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Doctor's Column (Cancer)

Cancer treatment is improving, saving lives and extending survival for many people. Depending on various factors, treatment options may include surgery, radiation, immunotherapy, chemotherapy, hormone therapy, or targeted, local therapy, among others. These treatments might be used alone or in combination. Clinical trials evaluate the benefits of new therapies and broaden the options available to patients.

This section includes treatment trends for cancer sites for which there are available data trends and definitive treatment guidelines based on rigorous evidence of benefit to patients, including bladder, breast, colorectal, kidney, lung, ovarian, and prostate cancers.

The American Cancer Society first began conducting long-term prospective studies in the 1950s. The participants provide initial lifestyle, medical, or behavioral information, and then are followed over time to assess their health outcomes to determine how those outcomes are related to the previously collected data. Previous long-term Society studies have played a major role in cancer prevention, including demonstrating the link between cigarette smoking and lung cancer, the impact of being overweight or obese on risk of cancer occurrence and death, and much more.​
(NaturalNews) Cancer is not a disease, but rather a disorder of the cells, where they mutate and multiply uncontrollably. That's why cancer is not contagious, except for HPV, because that's a virus, not a cell disorder.It doesn't matter whether you believe in "conspiracies" or not, because the fact is that American conventional food has been engineered and processed to cause cancer, and in many more ways than one. There is a definitive reason why one out of every three Americans get cancer, when next to nobody in America got cancer 100 years ago
Cancer is the uncontrolled growth of abnormal cells in the body. Cancer develops when the body’s normal control mechanism stops working. Old cells do not die and cells grow out of control, forming new, abnormal cells. These extra cells may form a mass of tissue, called a tumor. Some cancers, such as leukemia, do not form tumors.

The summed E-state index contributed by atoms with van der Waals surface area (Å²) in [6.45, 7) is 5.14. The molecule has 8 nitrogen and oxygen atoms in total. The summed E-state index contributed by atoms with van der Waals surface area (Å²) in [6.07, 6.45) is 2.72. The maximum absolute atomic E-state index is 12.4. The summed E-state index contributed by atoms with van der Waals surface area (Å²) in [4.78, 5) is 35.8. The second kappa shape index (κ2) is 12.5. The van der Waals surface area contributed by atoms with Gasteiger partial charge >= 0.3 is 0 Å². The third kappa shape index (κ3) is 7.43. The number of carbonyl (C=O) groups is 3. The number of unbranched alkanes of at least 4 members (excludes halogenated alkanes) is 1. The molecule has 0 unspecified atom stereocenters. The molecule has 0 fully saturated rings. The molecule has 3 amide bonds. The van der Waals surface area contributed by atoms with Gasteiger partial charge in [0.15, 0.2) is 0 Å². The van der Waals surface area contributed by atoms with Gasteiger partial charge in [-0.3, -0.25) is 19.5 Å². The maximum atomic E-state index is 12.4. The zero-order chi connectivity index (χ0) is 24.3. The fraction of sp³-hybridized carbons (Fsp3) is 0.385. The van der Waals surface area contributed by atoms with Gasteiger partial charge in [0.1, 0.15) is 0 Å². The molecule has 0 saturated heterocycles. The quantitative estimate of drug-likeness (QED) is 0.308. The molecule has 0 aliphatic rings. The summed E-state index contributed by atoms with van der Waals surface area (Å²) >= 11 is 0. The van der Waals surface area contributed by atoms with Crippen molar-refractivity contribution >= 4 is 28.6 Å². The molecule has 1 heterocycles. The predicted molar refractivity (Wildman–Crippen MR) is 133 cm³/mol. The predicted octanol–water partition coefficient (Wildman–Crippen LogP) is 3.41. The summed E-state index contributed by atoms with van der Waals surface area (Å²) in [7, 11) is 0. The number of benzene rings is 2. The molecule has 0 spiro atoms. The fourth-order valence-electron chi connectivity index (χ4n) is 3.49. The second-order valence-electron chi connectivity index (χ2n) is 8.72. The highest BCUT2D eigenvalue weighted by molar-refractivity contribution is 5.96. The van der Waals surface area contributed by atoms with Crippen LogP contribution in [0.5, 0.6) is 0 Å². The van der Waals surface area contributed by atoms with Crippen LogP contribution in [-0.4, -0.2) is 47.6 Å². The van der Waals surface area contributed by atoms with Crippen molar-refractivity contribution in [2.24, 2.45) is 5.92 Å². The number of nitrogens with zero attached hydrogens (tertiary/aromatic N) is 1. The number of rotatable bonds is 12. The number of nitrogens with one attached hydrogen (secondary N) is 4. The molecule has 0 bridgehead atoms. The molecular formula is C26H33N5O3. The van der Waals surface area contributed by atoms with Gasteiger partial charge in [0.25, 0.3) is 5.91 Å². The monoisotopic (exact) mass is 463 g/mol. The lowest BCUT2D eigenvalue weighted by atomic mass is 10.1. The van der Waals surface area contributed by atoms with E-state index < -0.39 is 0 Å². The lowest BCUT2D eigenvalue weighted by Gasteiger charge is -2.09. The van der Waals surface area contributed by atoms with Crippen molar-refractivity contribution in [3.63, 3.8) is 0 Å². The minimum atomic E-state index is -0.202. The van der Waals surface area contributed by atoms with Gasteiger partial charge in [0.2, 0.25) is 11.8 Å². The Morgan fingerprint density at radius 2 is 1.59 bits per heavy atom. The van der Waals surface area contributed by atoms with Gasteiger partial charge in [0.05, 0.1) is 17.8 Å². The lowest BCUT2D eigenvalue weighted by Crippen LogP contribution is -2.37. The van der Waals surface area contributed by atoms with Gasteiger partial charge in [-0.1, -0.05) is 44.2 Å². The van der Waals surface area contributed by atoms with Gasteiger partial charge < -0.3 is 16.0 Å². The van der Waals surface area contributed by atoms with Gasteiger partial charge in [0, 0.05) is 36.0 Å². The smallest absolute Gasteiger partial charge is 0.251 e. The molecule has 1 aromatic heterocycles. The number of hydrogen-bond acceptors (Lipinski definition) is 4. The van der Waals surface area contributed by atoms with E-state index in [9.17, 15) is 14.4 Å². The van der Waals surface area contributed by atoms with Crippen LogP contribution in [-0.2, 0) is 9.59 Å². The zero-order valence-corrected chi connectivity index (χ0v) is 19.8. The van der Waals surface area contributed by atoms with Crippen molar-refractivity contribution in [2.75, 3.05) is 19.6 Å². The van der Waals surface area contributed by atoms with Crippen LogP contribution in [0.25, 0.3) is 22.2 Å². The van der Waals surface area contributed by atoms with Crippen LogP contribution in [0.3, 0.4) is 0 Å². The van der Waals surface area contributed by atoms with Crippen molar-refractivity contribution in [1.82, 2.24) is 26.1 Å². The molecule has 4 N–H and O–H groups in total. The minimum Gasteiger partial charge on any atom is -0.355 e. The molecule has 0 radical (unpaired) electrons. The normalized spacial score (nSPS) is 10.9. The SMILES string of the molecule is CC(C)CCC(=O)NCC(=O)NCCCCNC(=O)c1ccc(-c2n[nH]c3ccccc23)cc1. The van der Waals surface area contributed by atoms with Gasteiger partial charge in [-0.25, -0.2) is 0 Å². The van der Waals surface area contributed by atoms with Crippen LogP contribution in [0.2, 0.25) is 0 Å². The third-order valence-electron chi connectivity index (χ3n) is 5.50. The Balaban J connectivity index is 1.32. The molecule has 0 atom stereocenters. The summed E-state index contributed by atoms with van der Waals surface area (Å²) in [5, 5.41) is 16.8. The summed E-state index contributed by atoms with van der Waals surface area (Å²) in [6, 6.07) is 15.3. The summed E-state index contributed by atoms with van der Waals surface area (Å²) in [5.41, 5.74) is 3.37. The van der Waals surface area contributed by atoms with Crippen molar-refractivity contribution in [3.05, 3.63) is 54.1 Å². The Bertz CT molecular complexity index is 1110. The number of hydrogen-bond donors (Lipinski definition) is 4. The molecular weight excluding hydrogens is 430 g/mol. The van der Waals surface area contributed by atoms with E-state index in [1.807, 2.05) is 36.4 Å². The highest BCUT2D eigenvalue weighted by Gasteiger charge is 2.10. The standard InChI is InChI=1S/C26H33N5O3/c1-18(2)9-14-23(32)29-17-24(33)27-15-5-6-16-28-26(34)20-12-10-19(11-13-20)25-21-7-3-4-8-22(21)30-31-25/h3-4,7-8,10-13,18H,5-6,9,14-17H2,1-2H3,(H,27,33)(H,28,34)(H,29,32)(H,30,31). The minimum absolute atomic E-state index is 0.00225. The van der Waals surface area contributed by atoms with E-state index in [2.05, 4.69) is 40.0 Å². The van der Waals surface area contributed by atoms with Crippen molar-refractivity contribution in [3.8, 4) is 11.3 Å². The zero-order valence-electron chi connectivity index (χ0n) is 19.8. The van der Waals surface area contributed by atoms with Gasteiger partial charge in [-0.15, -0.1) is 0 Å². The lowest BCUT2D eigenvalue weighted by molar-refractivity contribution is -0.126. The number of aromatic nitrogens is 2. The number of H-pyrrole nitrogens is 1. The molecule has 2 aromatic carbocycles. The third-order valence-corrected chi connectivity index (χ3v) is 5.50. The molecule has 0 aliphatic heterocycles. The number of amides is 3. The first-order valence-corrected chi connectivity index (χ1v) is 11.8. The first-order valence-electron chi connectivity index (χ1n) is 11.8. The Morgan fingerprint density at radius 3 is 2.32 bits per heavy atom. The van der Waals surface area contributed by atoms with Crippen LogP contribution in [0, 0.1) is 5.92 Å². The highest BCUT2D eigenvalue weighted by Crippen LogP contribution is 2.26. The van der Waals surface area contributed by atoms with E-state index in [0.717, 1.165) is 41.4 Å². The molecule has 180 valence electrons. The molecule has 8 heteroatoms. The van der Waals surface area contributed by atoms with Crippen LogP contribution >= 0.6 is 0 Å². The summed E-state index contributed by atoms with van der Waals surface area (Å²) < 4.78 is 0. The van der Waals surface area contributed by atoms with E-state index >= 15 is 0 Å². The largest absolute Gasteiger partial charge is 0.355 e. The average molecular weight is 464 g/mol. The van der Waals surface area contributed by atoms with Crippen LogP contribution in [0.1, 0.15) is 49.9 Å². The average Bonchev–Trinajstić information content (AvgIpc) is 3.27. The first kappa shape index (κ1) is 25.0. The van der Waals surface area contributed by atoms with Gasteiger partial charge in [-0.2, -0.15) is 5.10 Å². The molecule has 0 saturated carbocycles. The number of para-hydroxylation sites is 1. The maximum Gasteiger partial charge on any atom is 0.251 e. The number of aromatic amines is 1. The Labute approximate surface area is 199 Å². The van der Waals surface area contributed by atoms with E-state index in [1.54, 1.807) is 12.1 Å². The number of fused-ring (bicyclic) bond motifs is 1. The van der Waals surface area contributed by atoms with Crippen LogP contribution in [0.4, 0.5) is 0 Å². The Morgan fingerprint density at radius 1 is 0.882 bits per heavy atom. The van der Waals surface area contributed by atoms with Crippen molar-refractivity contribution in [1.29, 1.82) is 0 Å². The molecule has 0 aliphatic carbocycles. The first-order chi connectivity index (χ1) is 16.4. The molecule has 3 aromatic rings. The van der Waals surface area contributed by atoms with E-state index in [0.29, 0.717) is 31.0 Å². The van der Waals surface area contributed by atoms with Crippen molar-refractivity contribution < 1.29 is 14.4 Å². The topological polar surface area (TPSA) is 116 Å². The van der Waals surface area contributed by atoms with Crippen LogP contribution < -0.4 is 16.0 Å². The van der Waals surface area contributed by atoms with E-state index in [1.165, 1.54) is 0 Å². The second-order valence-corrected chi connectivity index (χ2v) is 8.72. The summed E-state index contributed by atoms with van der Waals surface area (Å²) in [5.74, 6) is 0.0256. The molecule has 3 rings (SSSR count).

Cancer is a disease that begins as a renegade human cell over which the body has lost control. In order for the body and its organs to function properly, cell growth needs to be strictly regulated. Cancer cells, however, continue to divide and multiply at their own speed, forming abnormal lumps, or tumors. An estimated 6.7 million people currently die from cancer every year. Not all cancers are natural-born killers. Some tumors are referred to as benign because they don't spread elsewhere in the body. But cells of malignant tumors do invade other tissues and will continue to spread if left untreated, often leading to secondary cancers.   Cancers can start in almost any body cell, due to damage or defects in genes involved in cell division. Mutations build up over time, which is why people tend to develop cancer later in life.

Read more: CANCER

The death rate from cancer in the US has declined steadily over the past 2 decades, according to annual statistics reporting from the American Cancer Society. The cancer death rate for men and women combined fell 25% from its peak in 1991 to 2014, the most recent year for which data are available. This decline translates to more than 2.1 million deaths averted during this time period.

Read more: Cancer Facts and Figures: Death Rate Down 25% Since 1991

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